See also: Going Gluten Free
Juicing is the best way to get your fruit and veggies.
There’s a juice for every day of the week, and your clients have probably tried them all: green juice, detox juice, and juices infused with ginger and turmeric. Recent research has shown that juices are an effective way to increase vitamins, minerals and phytonutrients in the diet (Zheng 2017). In the U.S., most people don’t eat enough fruit or vegetables and may miss out on the nutrients they provide: vitamins A and C, potassium, fiber, phytonutrients, and more.
But is drinking juice better than eating the fruits and vegetables they were squeezed from? No one is arguing that we should drink juice instead of eating whole produce. Juicers usually remove fiber, but fiber is important for digestive health and cholesterol reduction, and it helps keep blood sugar under control. “You may be tossing out some of the great things we eat fruits and veggies for in the first place,” says Kirchherr.
Calories are another consideration. “How many whole oranges are you using for that glass of orange juice? Five? Six? Would you ever sit down and eat that many whole oranges?” asks Kirchherr. You are probably consuming a lot more calories from juice than you would if you were eating the whole fruit. Barratt tells her clients, “It is much more economical and nutritious to eat whole fruits and vegetables in smoothies, salads, soups and stir-fries.”
Nutrition Facts labels on foods tell me all I need to know about the foods.
“Most of us want a super-simple way to manage the information about things we eat and drink,” says Kirchherr. She recommends using 5% (low in a nutrient) and 20% (high in a nutrient) of the Daily Value as a quick guide. (The Daily Value indicates how much of a nutrient a single serving of the food contributes to an average daily diet of 2,000 calories.) Trying to reduce sodium? Look for 5% or less of the Daily Value. Trying to increase fiber? Go for 20% or more.
However, Kirchherr cautions, “The Nutrition Facts label provides context in terms of calories and nutrition, but the ingredient list gives us more detail about the product. Focusing on one or the other doesn’t give the full nutrition picture.” McManus explains that, for example, fiber is often added to white bread, which boosts the number of grams of fiber on the Nutrition Facts label but doesn’t make white bread as nutritious as whole-wheat bread. Whole-wheat bread lists whole-wheat flour as the first ingredient and contains more vitamins, minerals and phytonutrients, which don’t all appear on the Nutrition Facts label. In addition, says McManus, “Research is limited on the health benefits of some of these added fibers, and they may not be equivalent to naturally occurring fiber in whole grains.”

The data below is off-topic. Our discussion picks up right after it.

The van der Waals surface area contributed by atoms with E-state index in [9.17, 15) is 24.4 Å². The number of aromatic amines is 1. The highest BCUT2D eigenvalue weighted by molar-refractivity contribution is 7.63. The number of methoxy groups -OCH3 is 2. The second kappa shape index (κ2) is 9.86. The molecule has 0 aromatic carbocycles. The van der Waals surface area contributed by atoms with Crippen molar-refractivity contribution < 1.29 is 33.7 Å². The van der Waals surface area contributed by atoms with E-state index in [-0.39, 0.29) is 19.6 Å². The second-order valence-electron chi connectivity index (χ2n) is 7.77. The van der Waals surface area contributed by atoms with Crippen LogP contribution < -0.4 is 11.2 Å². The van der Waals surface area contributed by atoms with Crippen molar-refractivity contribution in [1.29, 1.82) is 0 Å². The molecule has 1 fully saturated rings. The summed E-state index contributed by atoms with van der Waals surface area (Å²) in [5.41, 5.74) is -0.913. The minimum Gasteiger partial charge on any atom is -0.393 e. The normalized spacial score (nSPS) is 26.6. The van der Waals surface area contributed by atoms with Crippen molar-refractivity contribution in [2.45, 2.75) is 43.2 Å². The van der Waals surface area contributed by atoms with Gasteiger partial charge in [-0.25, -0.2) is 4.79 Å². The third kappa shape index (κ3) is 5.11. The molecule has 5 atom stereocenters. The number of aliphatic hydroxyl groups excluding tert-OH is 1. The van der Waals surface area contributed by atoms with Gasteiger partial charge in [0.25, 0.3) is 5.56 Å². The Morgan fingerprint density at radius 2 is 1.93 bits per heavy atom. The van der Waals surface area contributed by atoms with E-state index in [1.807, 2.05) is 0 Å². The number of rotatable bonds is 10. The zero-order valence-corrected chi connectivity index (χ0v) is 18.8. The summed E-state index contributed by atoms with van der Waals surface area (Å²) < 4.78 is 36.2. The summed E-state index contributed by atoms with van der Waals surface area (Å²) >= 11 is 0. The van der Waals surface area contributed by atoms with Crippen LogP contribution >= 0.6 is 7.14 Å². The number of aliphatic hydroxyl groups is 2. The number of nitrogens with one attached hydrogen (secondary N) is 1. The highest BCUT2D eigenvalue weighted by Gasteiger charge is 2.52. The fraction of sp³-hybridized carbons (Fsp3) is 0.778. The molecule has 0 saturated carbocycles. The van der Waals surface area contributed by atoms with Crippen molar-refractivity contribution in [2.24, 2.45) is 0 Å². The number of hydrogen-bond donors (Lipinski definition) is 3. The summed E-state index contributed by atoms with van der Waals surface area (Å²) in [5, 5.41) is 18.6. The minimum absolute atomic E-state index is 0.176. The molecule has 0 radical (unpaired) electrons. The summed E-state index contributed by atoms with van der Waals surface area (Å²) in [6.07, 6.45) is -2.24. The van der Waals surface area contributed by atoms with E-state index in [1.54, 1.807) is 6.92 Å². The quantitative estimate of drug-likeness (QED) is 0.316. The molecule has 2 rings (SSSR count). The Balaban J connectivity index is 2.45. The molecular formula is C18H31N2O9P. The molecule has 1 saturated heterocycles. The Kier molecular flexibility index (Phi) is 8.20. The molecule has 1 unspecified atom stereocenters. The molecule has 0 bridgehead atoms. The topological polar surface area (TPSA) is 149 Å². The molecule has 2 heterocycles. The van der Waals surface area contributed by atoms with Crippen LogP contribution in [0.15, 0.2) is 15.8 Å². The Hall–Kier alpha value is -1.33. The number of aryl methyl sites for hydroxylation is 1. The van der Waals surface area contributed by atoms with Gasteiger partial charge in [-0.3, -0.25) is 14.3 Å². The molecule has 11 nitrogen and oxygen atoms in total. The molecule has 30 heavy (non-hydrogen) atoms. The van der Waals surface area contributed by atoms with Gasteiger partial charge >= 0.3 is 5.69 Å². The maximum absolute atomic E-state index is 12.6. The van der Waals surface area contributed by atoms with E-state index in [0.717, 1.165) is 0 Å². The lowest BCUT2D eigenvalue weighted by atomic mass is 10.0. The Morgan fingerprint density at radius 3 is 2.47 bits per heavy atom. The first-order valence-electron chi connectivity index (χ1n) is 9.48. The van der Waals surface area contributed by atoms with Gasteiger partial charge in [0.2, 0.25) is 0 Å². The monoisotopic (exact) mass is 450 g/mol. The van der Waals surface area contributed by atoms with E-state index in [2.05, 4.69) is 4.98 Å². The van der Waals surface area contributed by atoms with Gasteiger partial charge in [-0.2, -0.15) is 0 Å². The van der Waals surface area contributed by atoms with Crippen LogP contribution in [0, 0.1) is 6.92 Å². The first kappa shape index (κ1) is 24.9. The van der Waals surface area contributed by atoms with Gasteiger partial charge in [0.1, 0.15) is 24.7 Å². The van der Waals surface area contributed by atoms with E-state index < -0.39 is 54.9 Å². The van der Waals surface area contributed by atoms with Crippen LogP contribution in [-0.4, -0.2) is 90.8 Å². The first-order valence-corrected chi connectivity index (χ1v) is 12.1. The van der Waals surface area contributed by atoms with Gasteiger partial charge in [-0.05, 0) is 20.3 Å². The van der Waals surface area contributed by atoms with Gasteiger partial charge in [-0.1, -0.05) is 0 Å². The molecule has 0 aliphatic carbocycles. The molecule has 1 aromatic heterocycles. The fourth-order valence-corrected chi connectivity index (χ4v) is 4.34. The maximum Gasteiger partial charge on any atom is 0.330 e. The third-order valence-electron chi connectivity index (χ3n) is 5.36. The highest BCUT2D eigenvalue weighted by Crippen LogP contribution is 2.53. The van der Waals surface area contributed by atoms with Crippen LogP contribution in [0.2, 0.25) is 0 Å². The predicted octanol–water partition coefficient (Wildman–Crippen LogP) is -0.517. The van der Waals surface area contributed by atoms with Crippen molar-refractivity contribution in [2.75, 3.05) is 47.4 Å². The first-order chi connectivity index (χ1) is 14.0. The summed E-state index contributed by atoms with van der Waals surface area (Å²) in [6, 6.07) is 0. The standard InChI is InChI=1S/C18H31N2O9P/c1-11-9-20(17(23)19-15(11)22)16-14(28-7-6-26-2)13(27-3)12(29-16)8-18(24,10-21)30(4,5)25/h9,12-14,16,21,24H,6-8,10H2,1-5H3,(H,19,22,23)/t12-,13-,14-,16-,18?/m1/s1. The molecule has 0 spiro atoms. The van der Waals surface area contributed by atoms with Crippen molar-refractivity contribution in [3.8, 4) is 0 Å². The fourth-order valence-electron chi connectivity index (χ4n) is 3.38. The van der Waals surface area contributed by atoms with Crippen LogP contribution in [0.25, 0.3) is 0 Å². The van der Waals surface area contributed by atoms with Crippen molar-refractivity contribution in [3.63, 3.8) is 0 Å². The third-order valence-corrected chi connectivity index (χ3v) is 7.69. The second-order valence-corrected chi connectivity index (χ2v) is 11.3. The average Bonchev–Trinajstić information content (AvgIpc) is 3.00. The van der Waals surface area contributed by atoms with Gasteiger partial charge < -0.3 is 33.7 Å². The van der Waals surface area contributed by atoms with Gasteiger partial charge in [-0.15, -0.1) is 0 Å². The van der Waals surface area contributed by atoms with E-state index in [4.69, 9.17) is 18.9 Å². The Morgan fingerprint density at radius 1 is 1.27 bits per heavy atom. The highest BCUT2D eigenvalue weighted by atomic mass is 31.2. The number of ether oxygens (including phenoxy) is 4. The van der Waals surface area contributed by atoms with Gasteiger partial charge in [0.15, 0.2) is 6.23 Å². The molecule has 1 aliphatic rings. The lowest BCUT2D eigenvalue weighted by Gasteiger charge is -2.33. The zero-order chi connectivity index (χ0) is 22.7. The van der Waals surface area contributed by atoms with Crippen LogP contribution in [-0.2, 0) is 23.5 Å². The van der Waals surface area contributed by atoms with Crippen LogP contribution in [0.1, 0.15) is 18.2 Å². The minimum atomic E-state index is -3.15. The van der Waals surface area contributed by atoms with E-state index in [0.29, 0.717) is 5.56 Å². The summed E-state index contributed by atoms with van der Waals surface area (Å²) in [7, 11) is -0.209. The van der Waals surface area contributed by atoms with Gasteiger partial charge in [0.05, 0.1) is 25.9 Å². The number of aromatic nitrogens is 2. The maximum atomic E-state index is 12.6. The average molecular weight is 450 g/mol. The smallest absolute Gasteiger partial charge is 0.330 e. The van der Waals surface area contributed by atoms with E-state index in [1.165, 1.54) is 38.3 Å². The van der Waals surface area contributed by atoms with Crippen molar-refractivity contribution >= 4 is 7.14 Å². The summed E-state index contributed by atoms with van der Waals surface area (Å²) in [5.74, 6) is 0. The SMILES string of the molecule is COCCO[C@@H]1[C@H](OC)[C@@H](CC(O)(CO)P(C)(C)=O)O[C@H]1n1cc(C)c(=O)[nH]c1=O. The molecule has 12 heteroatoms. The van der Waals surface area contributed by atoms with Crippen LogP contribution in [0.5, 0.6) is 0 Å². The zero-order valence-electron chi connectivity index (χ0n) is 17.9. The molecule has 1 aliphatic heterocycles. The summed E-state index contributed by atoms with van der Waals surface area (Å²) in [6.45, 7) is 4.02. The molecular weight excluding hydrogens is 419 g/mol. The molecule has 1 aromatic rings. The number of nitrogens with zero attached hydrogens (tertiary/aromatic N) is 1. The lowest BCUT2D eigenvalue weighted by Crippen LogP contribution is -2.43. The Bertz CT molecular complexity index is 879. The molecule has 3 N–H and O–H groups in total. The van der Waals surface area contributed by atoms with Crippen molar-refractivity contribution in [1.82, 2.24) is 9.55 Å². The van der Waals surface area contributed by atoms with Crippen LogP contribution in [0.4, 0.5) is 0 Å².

Also, as McManus reminds clients, “Many of the healthiest foods (fresh fruit, vegetables, fish, poultry, whole grains, nuts and seeds bought in bulk) do not have Nutrition Facts labels.”
Key changes to nutritional labels. By the way, Nutrition Facts labels are changing to be clearer about the number of calories per serving and to reflect current scientific knowledge about nutrients of concern for Americans. There is an overview of the changes at fda.gov/downloads/food/labelingnutrition/ucm511646.pdf.
Vitamins and minerals are essential for health, so I should take a lot of them.
If you get less than enough iron, you become anemic; too little vitamin C, and you get scurvy. Vitamins and minerals are critical for good health, but the message for clients, says Kirchherr, is “bigger isn’t always better. This is true for things that are good for us, too.” We can’t easily get rid of excess vitamins stored in fat, such as fat-soluble vitamins A, D, E and K. The B vitamins and vitamin C, on the other hand, are water-soluble, and we excrete what we can’t absorb, so taking an excess of those may mean you are essentially flushing the money you paid for them down the toilet.
While a multivitamin and mineral supplement containing around 100% of the Daily Values may be low risk and could make up for nutrients missing in the diet (Ward 2014), we have little research on the long-term effects of large doses of vitamins, minerals and other dietary supplements. In the U.S., laws do not require the Food and Drug Administration to verify safety or effectiveness before dietary supplements are marketed to consumers (NIH 2011). And don’t assume that because a supplement is popular, it is also effective. Many people believe that taking large doses of vitamin C will prevent them from getting colds, but the scientific evidence doesn’t support that belief (PubMed Health 2017).
To avoid nutrition misfires, we need to help clients scratch the surface and see there is more to every nutrition topic than just a sound bite. Kirchherr wisely reminds us, “Extremes, like ‘always’ and ‘never,’ don’t work in food and nutrition.” Perhaps that should be our first message to clients.